Vote Tuesday to Honor the Memory of July Perry, Lynched on Election Day 100 Years Ago

July Perry (Orange County Regional History Center)

By ORLANDO SENTINEL EDITORIAL BOARD – The lynching of July Perry on Election Day in 1920 is a permanent stain on Central Florida’s history.

July PerryBut we can think of no better way to honor his memory than by voting on Election Day 2020.

Voting sends a message that voter suppression was unacceptable a century ago and it’s not acceptable today. It says that July Perry’s horrifying death at the hands of a mob in Ocoee won’t be forgotten. Ever.

And that voter suppression won’t be tolerated, even in its softer, 21st century forms.

Because, yep, it’s still happening across the nation.

In Texas, where the governor decided each county could have just one drop-off box for mail ballots, no matter the county’s size. (Also in Texas, a student ID isn’t accepted for voting but a gun license is.)

In Pennsylvania, where the GOP has a multipronged strategy to thwart mail-in voting.

In Tennessee and Georgia, where poll workers tried to turn away voters for wearing Black Lives Matter T-shirts.

And here in Florida, where lawmkers thwarted the will of voters who overwhelmingly passed Amendment 4 two years ago, giving ex-felons the right to vote once they’ve served their sentences.

The vote was supposed to undo a 150-year-old, Reconstruction-era law designed to keep former slaves from voting by stripping felons of that right. Freed Black men would get arrested for minor crimes considered felonies and, voilà, one less Black voter in Florida.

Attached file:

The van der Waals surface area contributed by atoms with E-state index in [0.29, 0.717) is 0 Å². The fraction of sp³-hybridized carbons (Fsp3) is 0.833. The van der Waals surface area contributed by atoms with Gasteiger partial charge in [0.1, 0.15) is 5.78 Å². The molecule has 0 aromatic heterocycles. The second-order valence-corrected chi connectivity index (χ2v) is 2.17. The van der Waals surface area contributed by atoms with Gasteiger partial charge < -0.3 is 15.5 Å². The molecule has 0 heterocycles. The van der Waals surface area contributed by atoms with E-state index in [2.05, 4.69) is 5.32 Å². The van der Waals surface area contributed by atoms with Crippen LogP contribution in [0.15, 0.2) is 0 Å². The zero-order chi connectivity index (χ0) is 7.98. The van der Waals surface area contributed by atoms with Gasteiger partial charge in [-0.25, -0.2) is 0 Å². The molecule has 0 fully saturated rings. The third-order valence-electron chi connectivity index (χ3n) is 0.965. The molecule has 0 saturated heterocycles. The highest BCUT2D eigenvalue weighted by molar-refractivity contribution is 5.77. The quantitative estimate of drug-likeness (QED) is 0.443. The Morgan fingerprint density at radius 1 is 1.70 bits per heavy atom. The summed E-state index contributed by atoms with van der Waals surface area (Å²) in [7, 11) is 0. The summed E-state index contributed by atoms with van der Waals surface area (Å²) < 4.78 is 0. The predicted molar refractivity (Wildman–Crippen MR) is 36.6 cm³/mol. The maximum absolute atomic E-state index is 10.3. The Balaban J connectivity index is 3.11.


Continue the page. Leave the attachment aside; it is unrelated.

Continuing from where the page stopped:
For years, formerly incarcerated men and women had to plead with the governor and Cabinet to have their voting rights restored. Governors like Charlie Crist were willing to give them that right, that second chance. During his final two years in office, Crist and the Cabinet restored voting rights to nearly 30,000 Floridians.

In his first two years in office, Gov. Rick Scott and the Cabinet restored the rights of 420 ex-felons. In his first year in office, Gov. Ron DeSantis restored rights for 26 Floridians.

Amendment 4 was supposed to change that. After it passed, however, the state Legislature spotted a loophole and decided a law was needed. You know, to clarify matters.

Lawmakers mandated that ex-felons had to satisfy all fines and fees they owed. Nothing in the amendment made that provision mandatory, but the law’s supporters knew full well that would minimize the number of men and women who could register.

It worked. Of the estimated 775,000 people who might have been eligible to vote, about 67,000 of them ended up registering. Some didn’t register because they feared more trouble would come their way over an unpaid fine or fee they didn’t know about.

What’s done is done, at least until Florida gets a Legislature and a governor who stop wielding voting rights like a political chain saw.

Until then, voters can punch back by voting.

And that brings us back to the century-old story of July Perry, who took on the dangerous, early 20th century job of helping Black people register to vote.

After another Black Ocoee resident, Moses Norman, was turned away from the polls, a mob of white men ended up at Perry’s house. Gunfire broke out and the mob went to work, burning homes and capturing Perry. The mob wasn’t finished. They removed Perry from the jail in Orlando and hanged him.

The city was emptied of Black residents for decades, and it stayed that way until the 1980 Census showed some had returned.

The relatives of those victims probably will never be made whole for what their forebears lost.

But on this centennial anniversary of the massacre, everyone can remember July Perry and the other Ocoee victims by doing what Moses Norman was stopped from doing — voting.

Cast your ballot Tuesday, if you haven’t already.

Don’t let the villains win.

Editorials are the opinion of the Orlando Sentinel Editorial Board and are written by one of its members or a designee. The editorial board consists of Opinion Editor Mike Lafferty, Jennifer A. Marcial Ocasio, Jay Reddick, David Whitley and Editor-in-Chief Julie Anderson. Send emails to

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